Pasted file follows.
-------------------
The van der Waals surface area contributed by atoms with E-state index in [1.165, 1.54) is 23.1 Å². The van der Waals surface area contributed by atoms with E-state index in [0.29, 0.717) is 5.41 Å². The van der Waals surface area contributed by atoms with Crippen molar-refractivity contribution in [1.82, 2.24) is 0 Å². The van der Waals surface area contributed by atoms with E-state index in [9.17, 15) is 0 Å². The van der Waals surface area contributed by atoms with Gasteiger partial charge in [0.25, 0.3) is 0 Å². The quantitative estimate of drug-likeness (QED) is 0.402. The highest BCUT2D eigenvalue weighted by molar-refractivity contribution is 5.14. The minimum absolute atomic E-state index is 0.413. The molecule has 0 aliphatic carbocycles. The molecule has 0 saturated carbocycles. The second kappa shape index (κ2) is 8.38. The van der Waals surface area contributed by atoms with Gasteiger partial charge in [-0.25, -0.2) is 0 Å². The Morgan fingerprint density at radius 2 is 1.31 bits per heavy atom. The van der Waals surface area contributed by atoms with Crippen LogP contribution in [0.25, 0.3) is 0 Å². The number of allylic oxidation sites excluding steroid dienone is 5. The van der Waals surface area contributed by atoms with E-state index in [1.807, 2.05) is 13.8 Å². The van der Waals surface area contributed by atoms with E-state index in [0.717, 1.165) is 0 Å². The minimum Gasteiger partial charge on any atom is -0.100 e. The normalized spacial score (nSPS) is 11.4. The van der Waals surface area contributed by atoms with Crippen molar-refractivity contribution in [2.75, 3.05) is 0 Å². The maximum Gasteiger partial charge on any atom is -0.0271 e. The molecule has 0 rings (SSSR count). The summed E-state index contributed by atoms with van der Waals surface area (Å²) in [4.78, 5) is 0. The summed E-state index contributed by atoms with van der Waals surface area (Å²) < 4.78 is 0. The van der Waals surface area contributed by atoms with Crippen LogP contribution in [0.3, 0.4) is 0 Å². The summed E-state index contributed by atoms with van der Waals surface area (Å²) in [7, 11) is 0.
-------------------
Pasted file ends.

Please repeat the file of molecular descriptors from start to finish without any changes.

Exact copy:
The van der Waals surface area contributed by atoms with E-state index in [1.165, 1.54) is 23.1 Å². The van der Waals surface area contributed by atoms with E-state index in [0.29, 0.717) is 5.41 Å². The van der Waals surface area contributed by atoms with Crippen molar-refractivity contribution in [1.82, 2.24) is 0 Å². The van der Waals surface area contributed by atoms with E-state index in [9.17, 15) is 0 Å². The van der Waals surface area contributed by atoms with Gasteiger partial charge in [0.25, 0.3) is 0 Å². The quantitative estimate of drug-likeness (QED) is 0.402. The highest BCUT2D eigenvalue weighted by molar-refractivity contribution is 5.14. The minimum absolute atomic E-state index is 0.413. The molecule has 0 aliphatic carbocycles. The molecule has 0 saturated carbocycles. The second kappa shape index (κ2) is 8.38. The van der Waals surface area contributed by atoms with Gasteiger partial charge in [-0.25, -0.2) is 0 Å². The Morgan fingerprint density at radius 2 is 1.31 bits per heavy atom. The van der Waals surface area contributed by atoms with Crippen LogP contribution in [0.25, 0.3) is 0 Å². The number of allylic oxidation sites excluding steroid dienone is 5. The van der Waals surface area contributed by atoms with E-state index in [1.807, 2.05) is 13.8 Å². The van der Waals surface area contributed by atoms with E-state index in [0.717, 1.165) is 0 Å². The minimum Gasteiger partial charge on any atom is -0.100 e. The normalized spacial score (nSPS) is 11.4. The van der Waals surface area contributed by atoms with Crippen molar-refractivity contribution in [2.75, 3.05) is 0 Å². The maximum Gasteiger partial charge on any atom is -0.0271 e. The molecule has 0 rings (SSSR count). The summed E-state index contributed by atoms with van der Waals surface area (Å²) in [4.78, 5) is 0. The summed E-state index contributed by atoms with van der Waals surface area (Å²) < 4.78 is 0. The van der Waals surface area contributed by atoms with Crippen LogP contribution in [0.3, 0.4) is 0 Å². The summed E-state index contributed by atoms with van der Waals surface area (Å²) in [7, 11) is 0.